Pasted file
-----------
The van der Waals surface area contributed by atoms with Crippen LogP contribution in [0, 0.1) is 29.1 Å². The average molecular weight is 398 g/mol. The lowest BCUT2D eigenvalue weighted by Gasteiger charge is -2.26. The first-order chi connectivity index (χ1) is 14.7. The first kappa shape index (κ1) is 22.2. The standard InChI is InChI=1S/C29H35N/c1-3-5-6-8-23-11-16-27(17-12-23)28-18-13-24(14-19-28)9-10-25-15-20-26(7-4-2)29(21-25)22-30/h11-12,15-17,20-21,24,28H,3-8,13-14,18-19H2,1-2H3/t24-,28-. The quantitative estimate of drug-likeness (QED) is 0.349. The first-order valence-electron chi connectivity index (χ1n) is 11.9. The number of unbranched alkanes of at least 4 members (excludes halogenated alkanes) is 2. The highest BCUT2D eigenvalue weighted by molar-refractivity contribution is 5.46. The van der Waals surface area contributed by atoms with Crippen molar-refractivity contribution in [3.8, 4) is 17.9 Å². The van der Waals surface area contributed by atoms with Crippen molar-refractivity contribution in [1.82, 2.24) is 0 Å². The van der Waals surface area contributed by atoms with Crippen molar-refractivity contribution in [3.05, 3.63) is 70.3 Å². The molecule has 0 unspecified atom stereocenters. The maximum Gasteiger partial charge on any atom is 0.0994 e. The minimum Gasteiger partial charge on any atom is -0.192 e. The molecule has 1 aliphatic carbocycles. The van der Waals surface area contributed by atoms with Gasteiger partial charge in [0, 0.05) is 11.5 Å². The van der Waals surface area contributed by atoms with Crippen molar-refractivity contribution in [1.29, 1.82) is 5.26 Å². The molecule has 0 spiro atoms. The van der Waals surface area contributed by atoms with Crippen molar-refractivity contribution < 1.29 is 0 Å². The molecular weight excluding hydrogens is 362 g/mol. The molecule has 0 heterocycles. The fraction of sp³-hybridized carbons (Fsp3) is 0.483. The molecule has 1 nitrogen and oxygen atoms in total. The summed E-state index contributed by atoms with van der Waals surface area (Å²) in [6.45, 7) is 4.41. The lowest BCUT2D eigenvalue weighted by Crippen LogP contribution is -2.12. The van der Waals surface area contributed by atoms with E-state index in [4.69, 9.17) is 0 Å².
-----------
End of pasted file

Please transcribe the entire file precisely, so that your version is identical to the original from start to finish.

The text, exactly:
The van der Waals surface area contributed by atoms with Crippen LogP contribution in [0, 0.1) is 29.1 Å². The average molecular weight is 398 g/mol. The lowest BCUT2D eigenvalue weighted by Gasteiger charge is -2.26. The first-order chi connectivity index (χ1) is 14.7. The first kappa shape index (κ1) is 22.2. The standard InChI is InChI=1S/C29H35N/c1-3-5-6-8-23-11-16-27(17-12-23)28-18-13-24(14-19-28)9-10-25-15-20-26(7-4-2)29(21-25)22-30/h11-12,15-17,20-21,24,28H,3-8,13-14,18-19H2,1-2H3/t24-,28-. The quantitative estimate of drug-likeness (QED) is 0.349. The first-order valence-electron chi connectivity index (χ1n) is 11.9. The number of unbranched alkanes of at least 4 members (excludes halogenated alkanes) is 2. The highest BCUT2D eigenvalue weighted by molar-refractivity contribution is 5.46. The van der Waals surface area contributed by atoms with Crippen molar-refractivity contribution in [3.8, 4) is 17.9 Å². The van der Waals surface area contributed by atoms with Crippen molar-refractivity contribution in [1.82, 2.24) is 0 Å². The van der Waals surface area contributed by atoms with Crippen molar-refractivity contribution in [3.05, 3.63) is 70.3 Å². The molecule has 0 unspecified atom stereocenters. The maximum Gasteiger partial charge on any atom is 0.0994 e. The minimum Gasteiger partial charge on any atom is -0.192 e. The molecule has 1 aliphatic carbocycles. The van der Waals surface area contributed by atoms with Gasteiger partial charge in [0, 0.05) is 11.5 Å². The van der Waals surface area contributed by atoms with Crippen molar-refractivity contribution in [1.29, 1.82) is 5.26 Å². The molecule has 0 spiro atoms. The van der Waals surface area contributed by atoms with Crippen molar-refractivity contribution < 1.29 is 0 Å². The molecular weight excluding hydrogens is 362 g/mol. The molecule has 0 heterocycles. The fraction of sp³-hybridized carbons (Fsp3) is 0.483. The molecule has 1 nitrogen and oxygen atoms in total. The summed E-state index contributed by atoms with van der Waals surface area (Å²) in [6.45, 7) is 4.41. The lowest BCUT2D eigenvalue weighted by Crippen LogP contribution is -2.12. The van der Waals surface area contributed by atoms with E-state index in [4.69, 9.17) is 0 Å².